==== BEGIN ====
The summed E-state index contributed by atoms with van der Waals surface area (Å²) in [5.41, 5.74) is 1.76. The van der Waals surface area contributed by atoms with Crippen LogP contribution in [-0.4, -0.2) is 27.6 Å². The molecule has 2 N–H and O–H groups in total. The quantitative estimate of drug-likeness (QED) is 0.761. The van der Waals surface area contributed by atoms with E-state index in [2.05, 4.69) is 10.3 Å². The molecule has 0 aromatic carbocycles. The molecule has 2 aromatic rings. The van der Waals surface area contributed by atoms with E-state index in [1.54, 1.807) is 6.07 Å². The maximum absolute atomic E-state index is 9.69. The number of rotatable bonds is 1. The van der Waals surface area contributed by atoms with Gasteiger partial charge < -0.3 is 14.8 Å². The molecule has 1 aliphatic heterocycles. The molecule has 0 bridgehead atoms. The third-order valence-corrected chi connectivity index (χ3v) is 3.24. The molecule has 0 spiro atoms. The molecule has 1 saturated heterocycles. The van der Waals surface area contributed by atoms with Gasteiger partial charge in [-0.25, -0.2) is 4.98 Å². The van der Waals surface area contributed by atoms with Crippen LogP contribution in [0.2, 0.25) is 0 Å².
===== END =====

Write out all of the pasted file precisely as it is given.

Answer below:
The summed E-state index contributed by atoms with van der Waals surface area (Å²) in [5.41, 5.74) is 1.76. The van der Waals surface area contributed by atoms with Crippen LogP contribution in [-0.4, -0.2) is 27.6 Å². The molecule has 2 N–H and O–H groups in total. The quantitative estimate of drug-likeness (QED) is 0.761. The van der Waals surface area contributed by atoms with E-state index in [2.05, 4.69) is 10.3 Å². The molecule has 0 aromatic carbocycles. The molecule has 2 aromatic rings. The van der Waals surface area contributed by atoms with E-state index in [1.54, 1.807) is 6.07 Å². The maximum absolute atomic E-state index is 9.69. The number of rotatable bonds is 1. The van der Waals surface area contributed by atoms with Gasteiger partial charge < -0.3 is 14.8 Å². The molecule has 1 aliphatic heterocycles. The molecule has 0 bridgehead atoms. The third-order valence-corrected chi connectivity index (χ3v) is 3.24. The molecule has 0 spiro atoms. The molecule has 1 saturated heterocycles. The van der Waals surface area contributed by atoms with Gasteiger partial charge in [-0.25, -0.2) is 4.98 Å². The van der Waals surface area contributed by atoms with Crippen LogP contribution in [0.2, 0.25) is 0 Å².